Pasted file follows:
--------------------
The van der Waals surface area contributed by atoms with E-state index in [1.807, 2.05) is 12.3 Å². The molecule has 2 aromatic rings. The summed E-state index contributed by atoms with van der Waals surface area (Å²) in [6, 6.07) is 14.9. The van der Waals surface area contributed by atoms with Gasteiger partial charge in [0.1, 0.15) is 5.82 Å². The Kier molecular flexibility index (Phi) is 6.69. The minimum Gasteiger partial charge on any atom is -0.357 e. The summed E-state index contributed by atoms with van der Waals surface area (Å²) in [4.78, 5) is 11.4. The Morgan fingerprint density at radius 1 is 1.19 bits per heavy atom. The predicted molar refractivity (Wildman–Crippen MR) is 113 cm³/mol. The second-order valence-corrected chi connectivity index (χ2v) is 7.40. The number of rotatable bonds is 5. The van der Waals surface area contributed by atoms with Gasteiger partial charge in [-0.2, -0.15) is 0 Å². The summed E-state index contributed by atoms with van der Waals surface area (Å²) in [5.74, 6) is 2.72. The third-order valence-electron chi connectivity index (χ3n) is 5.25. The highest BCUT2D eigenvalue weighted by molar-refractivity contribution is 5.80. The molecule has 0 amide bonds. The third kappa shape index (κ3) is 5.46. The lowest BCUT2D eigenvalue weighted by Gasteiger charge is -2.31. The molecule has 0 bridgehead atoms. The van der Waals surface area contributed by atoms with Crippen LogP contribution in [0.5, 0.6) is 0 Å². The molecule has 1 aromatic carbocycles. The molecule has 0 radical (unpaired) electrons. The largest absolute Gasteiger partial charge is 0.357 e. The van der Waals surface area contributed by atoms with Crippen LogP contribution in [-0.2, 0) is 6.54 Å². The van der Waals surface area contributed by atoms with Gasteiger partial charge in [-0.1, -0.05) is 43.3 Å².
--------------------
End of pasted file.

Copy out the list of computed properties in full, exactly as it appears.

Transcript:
The van der Waals surface area contributed by atoms with E-state index in [1.807, 2.05) is 12.3 Å². The molecule has 2 aromatic rings. The summed E-state index contributed by atoms with van der Waals surface area (Å²) in [6, 6.07) is 14.9. The van der Waals surface area contributed by atoms with Gasteiger partial charge in [0.1, 0.15) is 5.82 Å². The Kier molecular flexibility index (Phi) is 6.69. The minimum Gasteiger partial charge on any atom is -0.357 e. The summed E-state index contributed by atoms with van der Waals surface area (Å²) in [4.78, 5) is 11.4. The Morgan fingerprint density at radius 1 is 1.19 bits per heavy atom. The predicted molar refractivity (Wildman–Crippen MR) is 113 cm³/mol. The second-order valence-corrected chi connectivity index (χ2v) is 7.40. The number of rotatable bonds is 5. The van der Waals surface area contributed by atoms with Gasteiger partial charge in [-0.2, -0.15) is 0 Å². The summed E-state index contributed by atoms with van der Waals surface area (Å²) in [5.74, 6) is 2.72. The third-order valence-electron chi connectivity index (χ3n) is 5.25. The highest BCUT2D eigenvalue weighted by molar-refractivity contribution is 5.80. The molecule has 0 amide bonds. The third kappa shape index (κ3) is 5.46. The lowest BCUT2D eigenvalue weighted by Gasteiger charge is -2.31. The molecule has 0 bridgehead atoms. The van der Waals surface area contributed by atoms with Crippen LogP contribution in [0.5, 0.6) is 0 Å². The molecule has 1 aromatic carbocycles. The molecule has 0 radical (unpaired) electrons. The largest absolute Gasteiger partial charge is 0.357 e. The van der Waals surface area contributed by atoms with Crippen LogP contribution in [-0.2, 0) is 6.54 Å². The van der Waals surface area contributed by atoms with Gasteiger partial charge in [-0.1, -0.05) is 43.3 Å².